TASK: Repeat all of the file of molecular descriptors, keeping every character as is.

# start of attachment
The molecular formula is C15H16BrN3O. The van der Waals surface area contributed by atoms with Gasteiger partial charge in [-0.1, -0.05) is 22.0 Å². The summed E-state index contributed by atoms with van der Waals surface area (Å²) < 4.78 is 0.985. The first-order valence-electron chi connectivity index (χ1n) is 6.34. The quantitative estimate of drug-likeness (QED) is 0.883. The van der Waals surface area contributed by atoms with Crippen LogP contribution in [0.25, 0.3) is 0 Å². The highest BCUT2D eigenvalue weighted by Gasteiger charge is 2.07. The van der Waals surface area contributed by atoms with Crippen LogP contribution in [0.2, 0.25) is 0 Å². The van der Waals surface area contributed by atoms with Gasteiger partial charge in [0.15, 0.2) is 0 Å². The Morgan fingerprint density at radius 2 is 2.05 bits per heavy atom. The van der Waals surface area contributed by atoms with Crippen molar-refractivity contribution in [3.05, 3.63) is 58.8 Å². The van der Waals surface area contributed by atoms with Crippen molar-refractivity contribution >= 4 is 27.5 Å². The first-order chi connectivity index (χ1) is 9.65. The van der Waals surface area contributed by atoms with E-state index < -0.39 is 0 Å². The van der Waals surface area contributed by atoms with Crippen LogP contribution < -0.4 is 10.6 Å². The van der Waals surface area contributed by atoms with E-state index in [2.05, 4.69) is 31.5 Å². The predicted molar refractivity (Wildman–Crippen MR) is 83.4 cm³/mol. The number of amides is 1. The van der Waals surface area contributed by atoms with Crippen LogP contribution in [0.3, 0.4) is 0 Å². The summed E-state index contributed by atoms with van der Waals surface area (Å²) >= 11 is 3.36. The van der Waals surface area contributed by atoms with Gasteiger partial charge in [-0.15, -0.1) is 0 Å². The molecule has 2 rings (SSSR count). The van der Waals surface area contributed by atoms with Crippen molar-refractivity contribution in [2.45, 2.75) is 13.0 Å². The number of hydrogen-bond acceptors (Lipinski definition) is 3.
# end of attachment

The molecular formula is C15H16BrN3O. The van der Waals surface area contributed by atoms with Gasteiger partial charge in [-0.1, -0.05) is 22.0 Å². The summed E-state index contributed by atoms with van der Waals surface area (Å²) < 4.78 is 0.985. The first-order valence-electron chi connectivity index (χ1n) is 6.34. The quantitative estimate of drug-likeness (QED) is 0.883. The van der Waals surface area contributed by atoms with Crippen LogP contribution in [0.25, 0.3) is 0 Å². The highest BCUT2D eigenvalue weighted by Gasteiger charge is 2.07. The van der Waals surface area contributed by atoms with Crippen LogP contribution in [0.2, 0.25) is 0 Å². The van der Waals surface area contributed by atoms with Gasteiger partial charge in [0.15, 0.2) is 0 Å². The Morgan fingerprint density at radius 2 is 2.05 bits per heavy atom. The van der Waals surface area contributed by atoms with Crippen molar-refractivity contribution in [3.05, 3.63) is 58.8 Å². The van der Waals surface area contributed by atoms with Crippen molar-refractivity contribution >= 4 is 27.5 Å². The first-order chi connectivity index (χ1) is 9.65. The van der Waals surface area contributed by atoms with E-state index < -0.39 is 0 Å². The van der Waals surface area contributed by atoms with Crippen LogP contribution < -0.4 is 10.6 Å². The van der Waals surface area contributed by atoms with E-state index in [2.05, 4.69) is 31.5 Å². The predicted molar refractivity (Wildman–Crippen MR) is 83.4 cm³/mol. The number of amides is 1. The van der Waals surface area contributed by atoms with Crippen LogP contribution in [0.3, 0.4) is 0 Å². The summed E-state index contributed by atoms with van der Waals surface area (Å²) >= 11 is 3.36. The van der Waals surface area contributed by atoms with Gasteiger partial charge in [-0.15, -0.1) is 0 Å². The molecule has 2 rings (SSSR count). The van der Waals surface area contributed by atoms with Crippen molar-refractivity contribution in [2.45, 2.75) is 13.0 Å². The number of hydrogen-bond acceptors (Lipinski definition) is 3.